Further, allowing Opes Prime to join QBE now so that it may protect its position in the event circumstances changed, did not provide an adequate ground for the court to exercise its discretion and grant leave under section 6(4).
Is the inability of one party to obtain the benefits of section 6 grounds for resisting a cross vesting application?
Justice Ball noted that an application to transfer a matter pursuant to section 5(2) of the Jurisdiction of Courts (Cross-Vesting) Act 1987 (NSW) does not confer a discretion. If it appears to the court that it is otherwise in the interests of justice that the proceeding be determined by the Supreme Court of another state or territory, then the court must transfer the proceeding.
His Honour further noted that the interests of justice are not concerned with the procedural or substantive advantages a party may enjoy in one jurisdiction rather than another. In determining whether the proceeding should be cross-vested, it is not for the court to determine whether the approach of one state is better or more desirable and the selection of the jurisdiction should not be made in order to achieve the application of any law.
Even if regard could be had to the advantages that section 6 offers, those advantages were outweighed by the disadvantages of the proceeding remaining in NSW (having regard to the location of the parties, their legal advisers and potential witnesses).
The court ordered that the proceeding be transferred to the Supreme Court of Victoria.
The Victorian proceeding: another route sought to pursue a section 6 charge
After the proceeding had been transferred to the Supreme Court of Victoria, Opes Prime sought urgent declaratory relief from that court, that section 6 applied in respect of claims for damages and compensation made by it against the directors in the Victorian proceeding.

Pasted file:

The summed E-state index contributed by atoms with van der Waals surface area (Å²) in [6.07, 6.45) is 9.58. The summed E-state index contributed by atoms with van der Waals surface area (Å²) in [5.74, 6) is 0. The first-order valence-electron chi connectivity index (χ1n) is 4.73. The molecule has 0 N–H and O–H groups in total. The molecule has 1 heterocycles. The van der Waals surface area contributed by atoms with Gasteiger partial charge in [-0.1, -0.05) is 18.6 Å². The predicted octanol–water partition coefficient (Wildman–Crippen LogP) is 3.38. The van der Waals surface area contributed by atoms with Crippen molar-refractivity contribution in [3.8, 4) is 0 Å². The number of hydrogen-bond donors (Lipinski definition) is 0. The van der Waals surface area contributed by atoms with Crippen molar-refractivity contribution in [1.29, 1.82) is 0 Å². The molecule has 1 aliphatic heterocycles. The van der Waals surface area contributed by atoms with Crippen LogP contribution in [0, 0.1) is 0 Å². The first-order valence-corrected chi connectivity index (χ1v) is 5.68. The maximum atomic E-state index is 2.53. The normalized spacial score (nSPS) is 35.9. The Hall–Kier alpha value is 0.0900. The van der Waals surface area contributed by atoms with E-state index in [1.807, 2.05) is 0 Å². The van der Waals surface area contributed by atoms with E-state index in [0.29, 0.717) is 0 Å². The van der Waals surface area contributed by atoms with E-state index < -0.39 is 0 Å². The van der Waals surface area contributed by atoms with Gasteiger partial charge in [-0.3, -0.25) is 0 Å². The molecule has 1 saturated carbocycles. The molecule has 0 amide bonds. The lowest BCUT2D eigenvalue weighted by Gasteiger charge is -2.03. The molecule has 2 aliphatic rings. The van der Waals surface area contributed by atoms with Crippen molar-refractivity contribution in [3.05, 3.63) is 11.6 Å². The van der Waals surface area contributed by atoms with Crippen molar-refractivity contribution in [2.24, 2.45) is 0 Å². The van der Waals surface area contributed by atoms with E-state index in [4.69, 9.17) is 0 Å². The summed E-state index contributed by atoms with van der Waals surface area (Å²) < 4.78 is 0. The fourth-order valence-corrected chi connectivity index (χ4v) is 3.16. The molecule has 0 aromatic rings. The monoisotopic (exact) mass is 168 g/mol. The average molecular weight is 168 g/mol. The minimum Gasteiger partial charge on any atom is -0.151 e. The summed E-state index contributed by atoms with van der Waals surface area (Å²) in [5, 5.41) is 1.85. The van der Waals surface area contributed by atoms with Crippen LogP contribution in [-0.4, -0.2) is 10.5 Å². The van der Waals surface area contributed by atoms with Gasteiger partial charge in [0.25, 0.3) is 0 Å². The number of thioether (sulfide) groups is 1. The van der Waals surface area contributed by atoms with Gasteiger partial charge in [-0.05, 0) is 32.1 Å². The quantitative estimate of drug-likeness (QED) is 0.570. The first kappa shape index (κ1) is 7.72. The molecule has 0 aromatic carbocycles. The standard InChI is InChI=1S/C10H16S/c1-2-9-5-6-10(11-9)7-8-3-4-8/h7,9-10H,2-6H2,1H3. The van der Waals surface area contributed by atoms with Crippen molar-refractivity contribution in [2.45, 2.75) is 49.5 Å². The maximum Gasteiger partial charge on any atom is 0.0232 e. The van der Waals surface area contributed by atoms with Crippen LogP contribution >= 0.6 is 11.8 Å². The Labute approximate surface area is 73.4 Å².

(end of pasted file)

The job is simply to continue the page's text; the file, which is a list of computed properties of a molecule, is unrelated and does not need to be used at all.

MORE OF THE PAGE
Justice Robson noted that Opes Prime had informed the court that, if the Supreme Court of Victoria were to hold that the statutory charge would not be recognised in that court, Opes Prime would then seek special leave to appeal to the High Court the decision of Justice Ball in the Supreme Court of NSW, discussed above.
The directors asserted that, according to Chubb v Moore, the charge under section 6 may only be enlivened if proceedings against the insurer are instituted in the Supreme Court of NSW. Further, it was asserted that the declarations sought by Opes Prime in the Victorian proceeding were a backdoor way of appealing the decision in the NSW proceeding.
Victorian Supreme Court rejects Opes Prime's application for declaratory relief
Justice Robson declined Opes Prime's application for declaratory relief, holding that such a decision would be in the nature of advice, rather than resolving an issue between the parties, where no application had been made in the Victorian court for leave to join QBE as a party.
Further, his Honour would be reluctant to decide the matter on jurisdictional grounds, in view of the decision in Chubb v Moore. His Honour commented that Opes Prime appeared to be seeking the declaratory relief to assist in its application for special leave to appeal to the High Court and/or to decide whether to pursue that application for special leave.
Opes Prime's application for a declaration was therefore rejected.
This is commentary published by Colin Biggers & Paisley for general information purposes only. This should not be relied on as specific advice. You should seek your own legal and other advice for any question, or for any specific situation or proposal, before making any final decision. The content also is subject to change. A person listed may not be admitted as a lawyer in all States and Territories. © Colin Biggers & Paisley, Australia 2020.